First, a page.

What religion did Christianity originate from? How did Christianity replace paganism?
According to Brian Muraresku, Christianity began as a female-led pagan cult that used psychedelics to induce transcendental states to connect with the divine. Psychedelic brews induced the direct experience of God, but this kind of experience was eventually suppressed by the Christian “establishment.”
Keep reading to learn about the pagan origins of Christianity.
The Gnostic Gospels
According to Brian Muraresku, an important source for understanding the pagan origins of Christianity are the Gnostic Gospels. These are a collection of books purportedly written by followers of Jesus, likely between AD 120 and 150. Although the writers themselves professed to be devotees of Jesus and claimed to be revealing truths from him, leaders of the early Christian church omitted these books from the Biblical canon, and they were lost to history until they were unearthed in Egypt in 1945.
Muraresku says the Gnostic Gospels were originally part of the Christian scriptures but were later eliminated because they encouraged experiencing direct union with God. He explains that the more orthodox leaders of the Church wanted the priests to be the only arbiters of God because people who have their own direct experience of God are harder to convert and control. So, they ultimately sought to keep the populace from these mystical experiences.
Muraresku believes these gospels provide a window into the beliefs and traditions that defined early Christianity, and that they explain why it would have appealed to the ancient Greeks—because, he says, Christianity in its original form was itself a mystical tradition.
Wine was clearly a component of Dionysian rituals for millennia, and copious ancient art and written sources depict ritual consumption of wine, so it’s established that people were drinking wine ceremonially in Greece at the time of early Christianity. Once Dionysus was incorporated into the Mysteries, Muraresku believes the wine that would have replaced the kukeon also would have been prepared with specific herbs to make it psychedelic.
Like beer, wine in ancient times was different from the wine we know today. It was lower in alcohol content, and yet there are many accounts suggesting it was far more potent, so scholars conclude it must have contained other substances.
The most compelling written evidence Muraresku presents here is a Greek encyclopedia of herbal medicine called De Materia Medica from AD 40-90. This document describes 56 different detailed recipes for wines spiked with botanical ingredients, including those with psychoactive properties. The author describes one mixture, wine mixed with black nightshade, as “producing not unpleasant visions.” This is solid evidence that the Greeks during the time of proto-Christianity were mixing potent psychoactive herbs into their wine.
(Shortform note: Much of the inspiration for Muraresku’s research comes from the work of scholar Carl A.P. Ruck. In his article entitled Entheogens in Ancient Times: Wine and the Rituals of Dionysus, Ruck discusses how early wine fermentation necessitated the addition of botanical ingredients to give it potency. He says the fermentation process without modern methods, combined with the custom of diluting the wine with water, only yielded a beverage with about 1% alcohol content, and yet there are descriptions reporting severe intoxication after only a couple of glasses of such wine. This means, Ruck concludes, they were clearly mixing other potent ingredients into their wine.)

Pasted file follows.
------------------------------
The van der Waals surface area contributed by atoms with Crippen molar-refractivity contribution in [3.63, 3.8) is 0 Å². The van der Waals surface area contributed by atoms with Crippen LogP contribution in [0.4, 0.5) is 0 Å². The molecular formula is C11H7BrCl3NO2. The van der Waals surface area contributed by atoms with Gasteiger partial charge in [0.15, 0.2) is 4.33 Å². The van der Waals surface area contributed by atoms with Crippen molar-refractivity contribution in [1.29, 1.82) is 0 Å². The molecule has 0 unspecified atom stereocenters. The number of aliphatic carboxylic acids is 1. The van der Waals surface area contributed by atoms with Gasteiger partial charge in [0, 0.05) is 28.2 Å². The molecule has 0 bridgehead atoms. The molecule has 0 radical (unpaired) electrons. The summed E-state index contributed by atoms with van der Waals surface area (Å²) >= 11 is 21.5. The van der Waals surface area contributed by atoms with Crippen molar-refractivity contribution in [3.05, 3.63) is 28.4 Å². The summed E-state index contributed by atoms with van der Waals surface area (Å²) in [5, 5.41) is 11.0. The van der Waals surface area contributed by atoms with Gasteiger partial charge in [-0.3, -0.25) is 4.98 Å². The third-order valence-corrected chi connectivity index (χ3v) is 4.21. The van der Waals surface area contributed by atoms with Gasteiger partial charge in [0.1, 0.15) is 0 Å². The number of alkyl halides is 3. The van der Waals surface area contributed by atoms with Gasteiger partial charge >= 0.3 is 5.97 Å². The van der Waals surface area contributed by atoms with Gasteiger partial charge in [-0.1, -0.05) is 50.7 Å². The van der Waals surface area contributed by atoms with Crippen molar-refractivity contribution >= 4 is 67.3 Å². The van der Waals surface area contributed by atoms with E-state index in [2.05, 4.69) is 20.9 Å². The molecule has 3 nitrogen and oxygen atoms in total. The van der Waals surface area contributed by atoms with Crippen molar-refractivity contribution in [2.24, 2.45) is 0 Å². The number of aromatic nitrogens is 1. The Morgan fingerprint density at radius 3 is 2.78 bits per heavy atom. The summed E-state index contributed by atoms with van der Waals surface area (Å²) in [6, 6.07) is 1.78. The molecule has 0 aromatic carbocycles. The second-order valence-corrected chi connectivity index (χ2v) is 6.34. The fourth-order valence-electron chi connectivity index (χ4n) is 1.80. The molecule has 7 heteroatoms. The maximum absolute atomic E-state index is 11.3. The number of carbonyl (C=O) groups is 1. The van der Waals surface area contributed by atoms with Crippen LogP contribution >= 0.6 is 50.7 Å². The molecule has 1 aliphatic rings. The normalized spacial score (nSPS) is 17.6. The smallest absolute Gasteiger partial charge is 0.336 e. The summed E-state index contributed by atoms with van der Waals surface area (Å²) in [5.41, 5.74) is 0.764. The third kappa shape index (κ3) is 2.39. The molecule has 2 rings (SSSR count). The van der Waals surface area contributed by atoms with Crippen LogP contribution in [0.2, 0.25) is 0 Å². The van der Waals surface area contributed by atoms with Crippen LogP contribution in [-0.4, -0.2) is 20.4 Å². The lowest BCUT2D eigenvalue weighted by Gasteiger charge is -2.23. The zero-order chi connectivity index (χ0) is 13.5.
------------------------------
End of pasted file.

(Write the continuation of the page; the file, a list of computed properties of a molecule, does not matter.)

In terms of the archaeological evidence, Muraresku points first to depictions in ancient art that show priestesses or goddesses mixing mushrooms and other unidentified herbs into wine.
But the most exciting evidence suggesting the presence of psychedelics comes from Pompeii, Italy. Although the city was destroyed by a volcano in AD 79, the volcanic ash preserved everything exactly as it was at the moment the volcano hit—including hard evidence of many herbal preparations mixed with wine.
Muraresku explains that just outside the main gates of the city is a site called “Villa of the Mysteries,” a 40,000 square-foot ritual compound that contains clear evidence that Greco-Roman Dionysian mysteries were being practiced there. In walking distance from this ritual site is a farm that contained many large vessels for storing liquid, indicating that what was being stored in them was being prepared in mass quantities to supply people.
Testing revealed the vessels contained wine mixed with a number of botanical ingredients. Traces identified include opium, cannabis, henbane, and black nightshade—all mind-altering substances. Muraresku believes this provides the strongest evidence that people were using psychedelic beverages as part of their rituals in the proto-Christian era.
|Psychedelic Art Can Provide Insight
Yale and Harvard archaeologists Karen Polinger Foster and Andrew Koh have analyzed artwork on pottery and wall murals from ancient sites at Knossos, Greece. They compare this artwork side-by-side (which you can see in a video here) with modern psychedelic artwork and note the similarities in style and themes. They note such themes as kaleidoscopic forms, optical illusions creating a sense of movement, and distorted, vibrant representations of elements of nature. They argue that, paired with the archaeochemical evidence of botanical ingredients mixed with wine at sites like this, the artwork can give us further insight into the psychedelic experience of ancient peoples.
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Here's what you'll find in our full The Immortality Key summary:
- The secret that kept ancient Greeks and early Christians from fearing death
- The origins of Christianity and its overlap with pre-existing pagan customs
- The real reason why women can't be priests